The Prince of Wales is expected to hail the diversity of the Commonwealth as its “strength” in his address at the opening of a summit for Commonwealth nation leaders.
Prince Charles will tell the prime ministers and presidents gathered from around the globe in Rwanda that their differences are a positive they can use to “speak up for the values which bind us”.
His speech will be made at the opening of the Commonwealth Heads of Government Meeting in Kigali.
That same day he will meet British Prime Minister Boris Johnson after an escalating row of words over Prince Charles’s reported criticism of the government’s scheme to send asylum seekers to Rwanda.
In his address, Prince Charles is expected to comment on the combined population of Commonwealth nations.
“In the diversity of the 2.6 billion people on whose behalf you speak comes great strength, which you can use, for instance, to speak up for the values which bind us, to invest in a rapid transition to a sustainable future and to create opportunities for our young people,” he will say, according to an early release of excerpts from his speech.
Prince Charles's office at Clarence House has refused to be drawn on Mr Johnson, who on Thursday appeared to take a veiled swipe at the prince and those who have attacked plans to forcibly remove migrants to Rwanda.
The prime minister, who has travelled with wife Carrie to Rwanda to take part in Chogm, said in a broadcast interview that he would defend the policy to Prince Charles during their scheduled meeting over a cup of tea on Friday.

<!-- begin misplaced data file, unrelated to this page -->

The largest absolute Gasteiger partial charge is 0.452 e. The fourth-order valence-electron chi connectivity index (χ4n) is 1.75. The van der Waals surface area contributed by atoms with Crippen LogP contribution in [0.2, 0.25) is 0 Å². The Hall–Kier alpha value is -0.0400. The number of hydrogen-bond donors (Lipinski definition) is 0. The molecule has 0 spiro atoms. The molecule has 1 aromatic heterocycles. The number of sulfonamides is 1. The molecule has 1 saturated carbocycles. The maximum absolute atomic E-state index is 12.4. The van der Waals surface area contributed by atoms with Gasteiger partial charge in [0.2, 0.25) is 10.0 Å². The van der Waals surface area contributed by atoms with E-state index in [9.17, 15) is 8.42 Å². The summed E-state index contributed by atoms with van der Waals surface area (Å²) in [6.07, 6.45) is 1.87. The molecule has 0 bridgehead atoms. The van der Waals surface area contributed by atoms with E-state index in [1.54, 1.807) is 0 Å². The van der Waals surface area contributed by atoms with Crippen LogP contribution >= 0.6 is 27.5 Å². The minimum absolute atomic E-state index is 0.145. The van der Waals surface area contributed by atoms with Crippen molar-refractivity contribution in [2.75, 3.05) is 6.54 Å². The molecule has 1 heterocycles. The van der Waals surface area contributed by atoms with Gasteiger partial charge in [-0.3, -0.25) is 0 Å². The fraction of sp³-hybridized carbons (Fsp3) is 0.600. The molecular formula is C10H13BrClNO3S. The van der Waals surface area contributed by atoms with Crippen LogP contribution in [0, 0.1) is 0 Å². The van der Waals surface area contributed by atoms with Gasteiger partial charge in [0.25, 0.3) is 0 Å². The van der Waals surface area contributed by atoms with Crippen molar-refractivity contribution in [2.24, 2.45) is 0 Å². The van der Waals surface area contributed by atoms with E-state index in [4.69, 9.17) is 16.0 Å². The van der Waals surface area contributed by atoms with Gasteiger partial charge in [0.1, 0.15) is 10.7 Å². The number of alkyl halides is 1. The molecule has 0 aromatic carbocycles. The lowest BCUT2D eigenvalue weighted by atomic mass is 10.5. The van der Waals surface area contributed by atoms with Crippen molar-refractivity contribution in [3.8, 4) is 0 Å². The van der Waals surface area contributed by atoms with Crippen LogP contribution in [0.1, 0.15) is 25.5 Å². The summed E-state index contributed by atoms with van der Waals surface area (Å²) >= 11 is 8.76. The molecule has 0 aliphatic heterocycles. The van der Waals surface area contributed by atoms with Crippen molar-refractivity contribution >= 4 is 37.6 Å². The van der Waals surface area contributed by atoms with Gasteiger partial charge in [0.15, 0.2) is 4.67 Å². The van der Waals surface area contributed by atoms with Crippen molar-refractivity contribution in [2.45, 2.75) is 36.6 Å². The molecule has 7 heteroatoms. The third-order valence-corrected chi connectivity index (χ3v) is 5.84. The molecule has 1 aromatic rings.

Prince Charles and Camilla visit Rwanda – in pictures
“People need to keep an open mind about the policy; the critics need to keep an open mind about the policy," he said.
“A lot of people can see its obvious merits. So yeah, of course, if I am seeing the prince tomorrow, I am going to be making that point.”
A Clarence House spokesman responded: “As we have said previously, we will not be commenting on supposed remarks made in private except to say that the prince is politically neutral.
“Policy is a matter for government.”
Mr Johnson has already struck out at “condescending” opponents of his scheme.
Before the opening ceremony in the capital Kigali, Prince Charles, who has been joined by his wife Camilla, Duchess of Cornwall, will meet Rwandan President Paul Kagame and his wife Jeanette, Commonwealth Secretary General Baroness Scotland and Mr Johnson and his wife.
After the “family photo” of world leaders, Prince Charles and Mr Johnson are due to have their catch-up before the prince hosts a celebratory reception for new Commonwealth leaders appointed since the last Chogm, held in London in 2018.
Despite Mr Johnson’s comments, it is understood that he and the prince are unlikely to discuss the Rwanda migrants policy during the meeting.
The three topics on the agenda are sustainability, youth – including the work of the Prince’s Trust International and the fact that 60 per cent of the Commonwealth’s population is aged under 30 – and the history and values of the Commonwealth and Prince Charles’s passion for it.
Prince Charles is likely to meet up to 25 new heads of government at the reception he will host and later will hold bilateral meetings with leaders at the venue for the opening ceremony, the Kigali Convention Centre.
The royal couple’s visit to Rwanda on behalf of Queen Elizabeth II will end when they host a Chogm dinner for the visiting world leaders.